MADISON, Wis. — College classmates recognized the political fervor in state Supreme Court candidate Brian Hagedorn, naming him “most likely to run for president,” according to his college yearbook. As a law student, the hate group the Alliance Defending Freedom (ADF) accepted him into their program to train right-wing legal activists. He even worked as a top lawyer to the governor and advocated for the election of a conservative court justice as critical to defending the political agenda he supported. Now, as a candidate for office, Brian Hagedorn is attempting to distance himself from the political inclinations his record clearly reveals.
“Brian Hagedorn claims he could leave his politics behind,” said One Wisconsin Now Research Director Joanna Beilman-Dulin. “The reality of what he has done and continues to do is different. His college classmates saw it when he was an undergraduate and looking at his record the people of Wisconsin can see it now.”
In the 2000 yearbook of Trinity International University, a small evangelical Christian school in Illinois, Hagedorn’s fellow undergraduate students tabbed him as “most likely to run for president.”
Several years later, as a law student, Hagedorn was accepted into the Blackstone Legal Fellowship. In their publicly available promotional material, the often secretive ADF describes the program to train right-wing activists as a “long-term investment in its participants” with the ultimate goal to “form a far reaching network of legal professionals … to create lasting change in our legal culture.”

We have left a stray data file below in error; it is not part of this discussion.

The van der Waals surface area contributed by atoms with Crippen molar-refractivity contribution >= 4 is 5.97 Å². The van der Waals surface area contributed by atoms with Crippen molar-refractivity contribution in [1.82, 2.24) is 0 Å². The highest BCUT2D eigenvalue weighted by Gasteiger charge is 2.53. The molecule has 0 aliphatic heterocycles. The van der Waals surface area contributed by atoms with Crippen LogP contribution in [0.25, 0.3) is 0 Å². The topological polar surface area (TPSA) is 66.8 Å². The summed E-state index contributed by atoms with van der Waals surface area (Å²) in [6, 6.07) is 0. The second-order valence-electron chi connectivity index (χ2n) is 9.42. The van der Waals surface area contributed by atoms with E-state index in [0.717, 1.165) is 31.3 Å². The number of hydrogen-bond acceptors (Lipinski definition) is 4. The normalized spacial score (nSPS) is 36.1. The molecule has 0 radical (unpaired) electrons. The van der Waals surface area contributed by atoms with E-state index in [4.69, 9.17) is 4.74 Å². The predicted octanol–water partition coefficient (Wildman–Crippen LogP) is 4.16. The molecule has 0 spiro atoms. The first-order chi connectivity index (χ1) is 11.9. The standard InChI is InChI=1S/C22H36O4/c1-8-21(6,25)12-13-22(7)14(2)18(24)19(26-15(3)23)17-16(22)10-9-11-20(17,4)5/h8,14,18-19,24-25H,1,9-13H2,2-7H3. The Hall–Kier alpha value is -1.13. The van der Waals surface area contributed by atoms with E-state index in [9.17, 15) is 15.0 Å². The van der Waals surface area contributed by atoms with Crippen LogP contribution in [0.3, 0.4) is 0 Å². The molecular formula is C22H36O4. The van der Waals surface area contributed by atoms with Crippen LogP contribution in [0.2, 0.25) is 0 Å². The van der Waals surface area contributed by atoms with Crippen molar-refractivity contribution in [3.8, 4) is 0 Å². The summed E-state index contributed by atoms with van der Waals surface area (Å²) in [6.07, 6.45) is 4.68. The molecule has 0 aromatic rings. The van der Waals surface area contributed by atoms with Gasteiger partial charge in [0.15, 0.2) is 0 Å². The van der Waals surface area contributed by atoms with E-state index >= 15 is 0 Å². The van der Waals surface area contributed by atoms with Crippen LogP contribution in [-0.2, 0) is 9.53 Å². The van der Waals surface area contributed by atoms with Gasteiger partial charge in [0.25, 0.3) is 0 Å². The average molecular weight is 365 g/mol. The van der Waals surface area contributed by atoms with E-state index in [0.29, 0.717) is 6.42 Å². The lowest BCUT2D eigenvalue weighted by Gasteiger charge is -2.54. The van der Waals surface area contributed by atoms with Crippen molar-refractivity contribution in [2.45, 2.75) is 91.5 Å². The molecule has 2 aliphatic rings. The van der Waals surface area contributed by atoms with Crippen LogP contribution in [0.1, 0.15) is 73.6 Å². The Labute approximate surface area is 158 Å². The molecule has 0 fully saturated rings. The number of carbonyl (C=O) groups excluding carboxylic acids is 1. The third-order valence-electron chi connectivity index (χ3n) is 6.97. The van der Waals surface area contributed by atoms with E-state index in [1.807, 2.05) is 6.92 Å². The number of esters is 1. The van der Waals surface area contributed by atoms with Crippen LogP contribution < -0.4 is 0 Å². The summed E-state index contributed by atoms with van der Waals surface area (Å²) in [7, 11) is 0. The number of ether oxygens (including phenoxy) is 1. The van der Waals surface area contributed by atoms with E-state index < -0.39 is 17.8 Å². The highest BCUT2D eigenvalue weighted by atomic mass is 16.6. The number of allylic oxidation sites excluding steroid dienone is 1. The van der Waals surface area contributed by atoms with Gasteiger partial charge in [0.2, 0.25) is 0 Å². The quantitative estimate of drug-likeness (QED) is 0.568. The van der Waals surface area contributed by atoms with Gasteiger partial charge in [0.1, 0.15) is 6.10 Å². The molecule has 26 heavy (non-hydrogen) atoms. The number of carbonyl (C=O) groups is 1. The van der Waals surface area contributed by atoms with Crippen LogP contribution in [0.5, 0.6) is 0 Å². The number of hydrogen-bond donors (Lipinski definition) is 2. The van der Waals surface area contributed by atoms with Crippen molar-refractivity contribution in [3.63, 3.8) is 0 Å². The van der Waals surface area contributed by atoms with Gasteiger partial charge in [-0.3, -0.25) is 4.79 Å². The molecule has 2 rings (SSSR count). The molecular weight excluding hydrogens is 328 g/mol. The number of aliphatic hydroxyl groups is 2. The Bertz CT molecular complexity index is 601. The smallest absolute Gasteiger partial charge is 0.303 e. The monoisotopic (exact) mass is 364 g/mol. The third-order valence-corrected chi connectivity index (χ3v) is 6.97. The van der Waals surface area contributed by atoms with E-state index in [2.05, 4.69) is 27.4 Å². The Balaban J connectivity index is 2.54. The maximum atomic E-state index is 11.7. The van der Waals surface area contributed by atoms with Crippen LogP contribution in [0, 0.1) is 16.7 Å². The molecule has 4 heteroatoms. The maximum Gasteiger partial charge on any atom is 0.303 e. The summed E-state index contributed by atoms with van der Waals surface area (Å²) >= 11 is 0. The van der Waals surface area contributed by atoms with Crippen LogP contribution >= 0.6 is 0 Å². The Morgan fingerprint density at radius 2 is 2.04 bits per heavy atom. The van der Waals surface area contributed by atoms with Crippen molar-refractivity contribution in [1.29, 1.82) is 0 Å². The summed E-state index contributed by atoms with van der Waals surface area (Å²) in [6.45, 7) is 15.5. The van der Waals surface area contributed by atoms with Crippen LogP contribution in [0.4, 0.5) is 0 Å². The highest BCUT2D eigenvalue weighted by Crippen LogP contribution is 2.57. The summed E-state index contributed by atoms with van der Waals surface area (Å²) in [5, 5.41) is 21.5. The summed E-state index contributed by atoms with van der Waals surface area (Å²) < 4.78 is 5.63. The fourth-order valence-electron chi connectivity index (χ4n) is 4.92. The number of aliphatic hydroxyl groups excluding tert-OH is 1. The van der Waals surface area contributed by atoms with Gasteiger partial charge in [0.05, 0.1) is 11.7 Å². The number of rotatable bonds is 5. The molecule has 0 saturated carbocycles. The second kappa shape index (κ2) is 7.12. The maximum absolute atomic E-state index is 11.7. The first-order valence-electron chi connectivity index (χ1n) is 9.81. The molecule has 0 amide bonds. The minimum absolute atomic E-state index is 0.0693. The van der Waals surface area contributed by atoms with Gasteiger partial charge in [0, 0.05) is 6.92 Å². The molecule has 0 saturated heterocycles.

While Hagedorn described ADF as “formed to fight the culture wars,” others have classified it as a hate group based on its agenda that includes support for, “the recriminalization of homosexuality in the U.S. and criminalization abroad” and that the group “has defended state-sanctioned sterilization of trans people abroad; has linked homosexuality to pedophilia and claims that a “homosexual agenda” will destroy Christianity and society.”
Hagedorn’s willingness to use courts to advance his agenda were revealed during his time as a top lawyer for the governor, when he tried to undermine a Wisconsin law providing basic rights for LGBTQ couples like hospital visitation and inheritance.
He petitioned the court for the state to withdraw from the case defending the state domestic partnership registry, as they agreed with the plaintiffs’ legal analysis and conclusion that the law the state constitution. Hagedorn’s contention that the law ought to be struck down was unanimously rejected by the Wisconsin Supreme Court.
Beilman-Dulin also noted that Hagedorn explicitly urged people to vote for a conservative judicial candidate for the state high court because it would help advance the political agenda of the governor he was working for.
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